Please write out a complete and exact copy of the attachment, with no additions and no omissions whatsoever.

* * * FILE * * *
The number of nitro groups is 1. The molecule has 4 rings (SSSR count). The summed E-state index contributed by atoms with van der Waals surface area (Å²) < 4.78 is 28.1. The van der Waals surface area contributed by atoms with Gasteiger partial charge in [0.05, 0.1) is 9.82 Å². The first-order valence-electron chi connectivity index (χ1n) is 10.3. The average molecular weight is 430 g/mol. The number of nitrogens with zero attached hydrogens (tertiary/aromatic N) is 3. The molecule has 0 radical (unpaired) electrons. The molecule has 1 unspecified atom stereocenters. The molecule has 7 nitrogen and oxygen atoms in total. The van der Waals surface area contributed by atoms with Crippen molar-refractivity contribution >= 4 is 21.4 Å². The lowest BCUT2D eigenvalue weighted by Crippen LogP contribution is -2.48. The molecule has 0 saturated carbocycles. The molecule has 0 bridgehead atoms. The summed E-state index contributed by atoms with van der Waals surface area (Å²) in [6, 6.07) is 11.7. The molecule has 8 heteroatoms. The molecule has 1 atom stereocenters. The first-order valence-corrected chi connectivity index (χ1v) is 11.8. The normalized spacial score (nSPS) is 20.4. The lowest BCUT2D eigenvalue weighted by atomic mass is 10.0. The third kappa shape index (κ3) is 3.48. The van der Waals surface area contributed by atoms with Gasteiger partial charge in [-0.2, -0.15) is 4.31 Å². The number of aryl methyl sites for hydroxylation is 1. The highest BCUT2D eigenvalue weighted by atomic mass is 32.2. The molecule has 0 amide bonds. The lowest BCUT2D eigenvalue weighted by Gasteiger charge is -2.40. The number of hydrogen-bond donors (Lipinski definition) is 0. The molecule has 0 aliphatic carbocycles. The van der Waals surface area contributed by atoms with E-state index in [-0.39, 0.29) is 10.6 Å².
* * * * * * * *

The number of nitro groups is 1. The molecule has 4 rings (SSSR count). The summed E-state index contributed by atoms with van der Waals surface area (Å²) < 4.78 is 28.1. The van der Waals surface area contributed by atoms with Gasteiger partial charge in [0.05, 0.1) is 9.82 Å². The first-order valence-electron chi connectivity index (χ1n) is 10.3. The average molecular weight is 430 g/mol. The number of nitrogens with zero attached hydrogens (tertiary/aromatic N) is 3. The molecule has 0 radical (unpaired) electrons. The molecule has 1 unspecified atom stereocenters. The molecule has 7 nitrogen and oxygen atoms in total. The van der Waals surface area contributed by atoms with Crippen molar-refractivity contribution >= 4 is 21.4 Å². The lowest BCUT2D eigenvalue weighted by Crippen LogP contribution is -2.48. The molecule has 0 saturated carbocycles. The molecule has 0 bridgehead atoms. The summed E-state index contributed by atoms with van der Waals surface area (Å²) in [6, 6.07) is 11.7. The molecule has 8 heteroatoms. The molecule has 1 atom stereocenters. The first-order valence-corrected chi connectivity index (χ1v) is 11.8. The normalized spacial score (nSPS) is 20.4. The lowest BCUT2D eigenvalue weighted by atomic mass is 10.0. The third kappa shape index (κ3) is 3.48. The van der Waals surface area contributed by atoms with Gasteiger partial charge in [-0.2, -0.15) is 4.31 Å². The number of aryl methyl sites for hydroxylation is 1. The highest BCUT2D eigenvalue weighted by atomic mass is 32.2. The molecule has 0 amide bonds. The lowest BCUT2D eigenvalue weighted by Gasteiger charge is -2.40. The number of hydrogen-bond donors (Lipinski definition) is 0. The molecule has 0 aliphatic carbocycles. The van der Waals surface area contributed by atoms with E-state index in [-0.39, 0.29) is 10.6 Å².